PeopleSoft Director To Take Stand At Trial

Plans are to put PeopleSoft director Cyril Y. Yansouni on the stand following the investment banker, Matthew L'Heureux of Goldman Sachs. That will wrap up testimony in a trial that seems to many, including the Delaware Chancery Court judge, to be as much about current business strategy as it is about the legal question of whether PeopleSoft went too far in defending against Oracle's hostile acquisition play.

"I have a feeling that we are part of a process that is part litigative in nature and part business deal, and on both sides. And so it's kind of interesting," Vice Chancellor Leo Strine commented from the bench earlier this week.

PeopleSoft's investment banker L'Heureux of Goldman Sachs has had much to say about how Oracle's offer looked from inside the boardroom at PeopleSoft in the past, but little or nothing about how it looks now, with an offer of $21 a share on the table.

Earlier this week, Kevin Parker, PeopleSoft co-president and chief financial officer, said 2004 earnings are likely to come in around 70 cents a share, a drop of more than 20 cents since PeopleSoft last ran the earnings numbers in evaluating various offers from Oracle.

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The February offer of $26 a share marked a high point in Oracle's 16-month pursuit of PeopleSoft, but Goldman Sachs told the board it could do better, L'Heureux said Thursday.

At that time, PeopleSoft's investment bankers reckoned that Oracle could pay more than $45 a share for PeopleSoft and still have a profitable deal, L'Heureux said.

It was the latest shot in a volley of calculations fired off during the trial, which has featured appearances on the witness stand from those at Oracle with the power to raise or lower the current $21-a-share offer, and those at PeopleSoft with the power to say yes or no.

Oracle chief executive Lawrence Ellison said internal talks leaned toward lowering the price. But he admitted that some numbers from Oracle's own investment bankers said $21 would be a low price for PeopleSoft back in June 2003, when Oracle opened the bidding at $16 a share.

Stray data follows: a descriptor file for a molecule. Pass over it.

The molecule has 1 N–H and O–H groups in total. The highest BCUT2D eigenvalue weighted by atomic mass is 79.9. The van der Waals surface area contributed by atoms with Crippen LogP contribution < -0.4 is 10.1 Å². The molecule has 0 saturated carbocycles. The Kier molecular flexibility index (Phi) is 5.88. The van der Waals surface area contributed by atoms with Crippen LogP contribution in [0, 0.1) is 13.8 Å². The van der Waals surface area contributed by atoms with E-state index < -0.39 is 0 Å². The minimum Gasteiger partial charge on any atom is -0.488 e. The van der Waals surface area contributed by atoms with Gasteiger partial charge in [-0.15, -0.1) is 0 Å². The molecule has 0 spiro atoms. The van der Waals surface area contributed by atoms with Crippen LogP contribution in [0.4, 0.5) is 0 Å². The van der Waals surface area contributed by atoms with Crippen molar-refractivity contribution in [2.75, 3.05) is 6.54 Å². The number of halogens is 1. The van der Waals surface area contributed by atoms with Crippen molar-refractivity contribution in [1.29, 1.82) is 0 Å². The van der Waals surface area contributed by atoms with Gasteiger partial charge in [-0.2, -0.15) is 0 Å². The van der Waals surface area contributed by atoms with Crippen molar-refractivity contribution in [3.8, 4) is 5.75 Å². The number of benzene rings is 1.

PeopleSoft's investment bankers calculated in June 2003 that the acquisition would add to Oracle's earnings even if it paid between $26 and $31 for each PeopleSoft share.

In spite of the near certainty that PeopleSoft will not hit the 2004 earnings numbers that were the basis for earlier price calculations, PeopleSoft's directors Steven Goldby and A. George "Skip" Battle appeared unready to fold and take the current offer.

Shareholders who want to sell for $21 a share can do so on the open market, Battle said Thursday.

The 2004 earnings shortfall isn't news to the market, which may be weighing other factors in trying to guess how much Oracle would pay and how much PeopleSoft would take.

Oracle is trying to keep pace with larger rival SAP AG, Oracle executives said, and has long wanted PeopleSoft's software-applications customers for revenue and bulk.

PeopleSoft has been able to write new business during the long contest, and credits the customer protection program it put in place soon after Oracle announced its hostile bid in June 2003.

Oracle is asking the Delaware court to invalidate the customer program as an unacceptable barricade to a deal.

PeopleSoft says the program has been vital to its ability to survive, assuring customers that their multimillion dollar investments in PeopleSoft enterprise software won't be lost in an Oracle takeover.

Revised five times since it was created, the customer program gives companies that buy PeopleSoft products the right to ask for from two times to five times their money back if Oracle fails to support the products after an acquisition.

Publicly, Oracle executives have been saying for months that the customer program is no block to a deal, and that they can meet and better the support standards.

In court, Oracle said it feared having to cut deals with hundreds of distraught PeopleSoft customers under a program that posed unacceptable risk, and threatened to expose it to liability of up to $2 billion.

Shares of PeopleSoft, which is based in Pleasanton, Calif., traded Friday morning at $21.06, down 2 cents, on the Nasdaq Stock Market.

Redwood Shores, Calif.-based Oracle shares traded Friday morning at $12.07, up 7 cents, on the Nasdaq.

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